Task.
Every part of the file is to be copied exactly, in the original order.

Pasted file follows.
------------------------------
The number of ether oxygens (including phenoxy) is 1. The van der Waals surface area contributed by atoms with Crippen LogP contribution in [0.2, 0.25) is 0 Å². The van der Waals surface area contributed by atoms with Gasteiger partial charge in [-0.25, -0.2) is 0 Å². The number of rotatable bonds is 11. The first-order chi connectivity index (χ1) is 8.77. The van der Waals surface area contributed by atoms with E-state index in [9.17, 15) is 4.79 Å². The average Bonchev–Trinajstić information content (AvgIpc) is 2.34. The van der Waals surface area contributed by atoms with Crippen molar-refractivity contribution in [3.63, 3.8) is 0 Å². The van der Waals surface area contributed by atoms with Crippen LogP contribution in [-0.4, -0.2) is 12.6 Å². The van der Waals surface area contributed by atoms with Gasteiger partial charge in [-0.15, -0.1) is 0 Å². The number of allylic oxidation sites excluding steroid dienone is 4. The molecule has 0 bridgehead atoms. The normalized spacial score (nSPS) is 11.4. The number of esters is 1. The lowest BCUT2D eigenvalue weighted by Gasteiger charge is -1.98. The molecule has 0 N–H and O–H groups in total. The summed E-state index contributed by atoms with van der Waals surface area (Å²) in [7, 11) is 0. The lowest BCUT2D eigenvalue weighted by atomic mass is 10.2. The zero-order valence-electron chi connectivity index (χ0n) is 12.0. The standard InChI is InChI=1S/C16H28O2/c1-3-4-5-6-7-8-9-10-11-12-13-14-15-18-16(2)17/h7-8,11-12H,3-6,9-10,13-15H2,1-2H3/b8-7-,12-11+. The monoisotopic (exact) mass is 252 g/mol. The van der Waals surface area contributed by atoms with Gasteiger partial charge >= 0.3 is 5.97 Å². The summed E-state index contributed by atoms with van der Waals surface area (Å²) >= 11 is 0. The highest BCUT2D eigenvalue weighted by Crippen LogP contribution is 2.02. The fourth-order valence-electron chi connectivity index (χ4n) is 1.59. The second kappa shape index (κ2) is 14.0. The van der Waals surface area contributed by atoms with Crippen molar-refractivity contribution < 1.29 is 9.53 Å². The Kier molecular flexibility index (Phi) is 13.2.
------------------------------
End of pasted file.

The number of ether oxygens (including phenoxy) is 1. The van der Waals surface area contributed by atoms with Crippen LogP contribution in [0.2, 0.25) is 0 Å². The van der Waals surface area contributed by atoms with Gasteiger partial charge in [-0.25, -0.2) is 0 Å². The number of rotatable bonds is 11. The first-order chi connectivity index (χ1) is 8.77. The van der Waals surface area contributed by atoms with E-state index in [9.17, 15) is 4.79 Å². The average Bonchev–Trinajstić information content (AvgIpc) is 2.34. The van der Waals surface area contributed by atoms with Crippen molar-refractivity contribution in [3.63, 3.8) is 0 Å². The van der Waals surface area contributed by atoms with Crippen LogP contribution in [-0.4, -0.2) is 12.6 Å². The van der Waals surface area contributed by atoms with Gasteiger partial charge in [-0.15, -0.1) is 0 Å². The number of allylic oxidation sites excluding steroid dienone is 4. The molecule has 0 bridgehead atoms. The normalized spacial score (nSPS) is 11.4. The number of esters is 1. The lowest BCUT2D eigenvalue weighted by Gasteiger charge is -1.98. The molecule has 0 N–H and O–H groups in total. The summed E-state index contributed by atoms with van der Waals surface area (Å²) in [7, 11) is 0. The lowest BCUT2D eigenvalue weighted by atomic mass is 10.2. The zero-order valence-electron chi connectivity index (χ0n) is 12.0. The standard InChI is InChI=1S/C16H28O2/c1-3-4-5-6-7-8-9-10-11-12-13-14-15-18-16(2)17/h7-8,11-12H,3-6,9-10,13-15H2,1-2H3/b8-7-,12-11+. The monoisotopic (exact) mass is 252 g/mol. The van der Waals surface area contributed by atoms with Gasteiger partial charge >= 0.3 is 5.97 Å². The summed E-state index contributed by atoms with van der Waals surface area (Å²) >= 11 is 0. The highest BCUT2D eigenvalue weighted by Crippen LogP contribution is 2.02. The fourth-order valence-electron chi connectivity index (χ4n) is 1.59. The second kappa shape index (κ2) is 14.0. The van der Waals surface area contributed by atoms with Crippen molar-refractivity contribution < 1.29 is 9.53 Å². The Kier molecular flexibility index (Phi) is 13.2.